UN Considers Police to Help In Stabilizing Burundi

The U.N. Security Council has asked Secretary-General Ban Ki-moon to present options for deploying U.N. police to Burundi to help monitor the security situation following nearly a year of politically linked violence.
In a unanimous vote late Friday, council members adopted a resolution requesting that Ban consult with the government of Burundi, and within 15 days offer the council possibilities for the deployment.
“This resolution is a first step toward a strengthened U.N. presence in Burundi to help ensure the respect for human rights and alert the international community on the reality of the situation on the ground,” said French Ambassador François Delattre, whose delegation drafted the resolution.
Russian Deputy Ambassador Petr Iliichev said this week he did not think the number of U.N. police would be more than 100; they would be lightly armed, he predicted, if armed at all.
But Burundi’s U.N. envoy said before the vote that he envisioned an international police presence of only about 20 or 30 people.


“I cannot tell you the number now, but it will be a small team of police, experts, to assist Burundi in the security sector,” Albert Shingiro said.
The resolution also welcomes Burundi’s decision to increase to 200 the number of African Union human rights observers and military experts deployed across the country, which has seen an increase in disappearances and acts of torture since its political crisis erupted nearly a year ago. Currently, there are 30 human rights observers and 15 military observers.
The council also expressed its “intention to consider measures against all actors, inside and outside Burundi,” who contribute to violence and prevent a peaceful solution to the crisis.
Burundi has accused Rwanda of forcibly recruiting and training Burundian refugees in a Rwandan refugee camp to return home to destabilize the government of President Pierre Nkurunziza.
A U.N. panel of experts backed up the allegations in a January report.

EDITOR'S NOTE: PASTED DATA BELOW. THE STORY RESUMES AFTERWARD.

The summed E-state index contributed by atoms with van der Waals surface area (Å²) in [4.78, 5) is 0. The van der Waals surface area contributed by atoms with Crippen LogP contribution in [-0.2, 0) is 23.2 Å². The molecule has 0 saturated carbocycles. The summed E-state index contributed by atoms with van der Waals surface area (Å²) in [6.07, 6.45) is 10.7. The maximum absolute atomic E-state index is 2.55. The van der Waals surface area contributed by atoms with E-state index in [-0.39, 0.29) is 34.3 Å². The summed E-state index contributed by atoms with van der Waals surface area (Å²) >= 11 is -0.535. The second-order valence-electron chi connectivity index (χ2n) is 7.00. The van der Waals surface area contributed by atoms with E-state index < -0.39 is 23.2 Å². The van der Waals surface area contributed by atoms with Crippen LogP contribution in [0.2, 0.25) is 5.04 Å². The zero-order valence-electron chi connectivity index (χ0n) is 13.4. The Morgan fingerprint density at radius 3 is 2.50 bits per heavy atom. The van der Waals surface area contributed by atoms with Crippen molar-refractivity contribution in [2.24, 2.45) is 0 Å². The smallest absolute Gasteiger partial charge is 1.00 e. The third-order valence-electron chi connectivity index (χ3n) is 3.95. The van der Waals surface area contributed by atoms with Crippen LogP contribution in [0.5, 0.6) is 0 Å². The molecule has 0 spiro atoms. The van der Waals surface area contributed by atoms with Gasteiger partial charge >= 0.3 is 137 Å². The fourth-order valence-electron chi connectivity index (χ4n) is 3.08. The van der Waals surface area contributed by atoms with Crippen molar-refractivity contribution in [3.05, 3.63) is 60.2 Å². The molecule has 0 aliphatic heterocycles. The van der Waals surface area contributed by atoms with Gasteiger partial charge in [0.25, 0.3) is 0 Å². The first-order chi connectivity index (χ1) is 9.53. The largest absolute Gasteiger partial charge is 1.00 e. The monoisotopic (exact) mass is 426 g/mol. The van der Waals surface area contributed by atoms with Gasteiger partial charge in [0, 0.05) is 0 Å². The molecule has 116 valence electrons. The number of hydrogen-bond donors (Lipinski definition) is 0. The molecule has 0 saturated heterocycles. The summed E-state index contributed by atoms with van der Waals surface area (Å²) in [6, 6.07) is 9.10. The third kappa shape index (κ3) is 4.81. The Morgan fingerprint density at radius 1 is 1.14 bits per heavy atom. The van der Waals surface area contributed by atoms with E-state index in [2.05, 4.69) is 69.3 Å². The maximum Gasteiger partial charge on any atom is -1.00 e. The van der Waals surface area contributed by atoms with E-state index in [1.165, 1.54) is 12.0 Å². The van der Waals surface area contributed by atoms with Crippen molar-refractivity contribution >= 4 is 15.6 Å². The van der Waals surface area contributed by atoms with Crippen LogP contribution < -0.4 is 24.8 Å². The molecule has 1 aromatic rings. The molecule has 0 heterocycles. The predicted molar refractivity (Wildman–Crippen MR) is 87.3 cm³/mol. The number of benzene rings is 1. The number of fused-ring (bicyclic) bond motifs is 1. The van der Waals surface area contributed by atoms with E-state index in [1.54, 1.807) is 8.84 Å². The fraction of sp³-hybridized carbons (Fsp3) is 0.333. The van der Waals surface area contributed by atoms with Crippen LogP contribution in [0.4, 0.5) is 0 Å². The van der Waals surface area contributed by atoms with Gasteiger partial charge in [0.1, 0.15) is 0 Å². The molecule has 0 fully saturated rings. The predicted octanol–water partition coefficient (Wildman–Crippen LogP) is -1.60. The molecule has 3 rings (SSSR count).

The 15-member U.N. Security Council has made two trips to Burundi in the past year to try to quell the violence.


U.N. chief Ban also traveled there in late February. During his visit, Nkurunziza announced he would ease his crackdown on media, cancel arrest warrants and release some 1,200 political detainees as a goodwill gesture. But U.S. Deputy U.N. Ambassador David Pressman said progress on these fronts has been “woefully insufficient.”
“There have been plenty of press releases, but not enough prisoner releases,” Pressman told the council. “We have been promised that free media would be allowed to operate, but only two out of five banned outlets are today operating.”
Ban’s special adviser on Burundi, Jamal Benomar, is scheduled to return to the country next week to meet with stakeholders, a U.N. spokesman said Friday.
Violence erupted in April 2015 after Nkurunziza sought what many viewed as an unconstitutional third term. Since then, more than 400 people have been killed and 250,000 have fled the country.
The United Nations has urged the government and opposition to engage in inclusive, substantive dialogue to resolve the crisis, amid fears the country could slip into another ethnically based civil war, as happened from 1993 to 2005.

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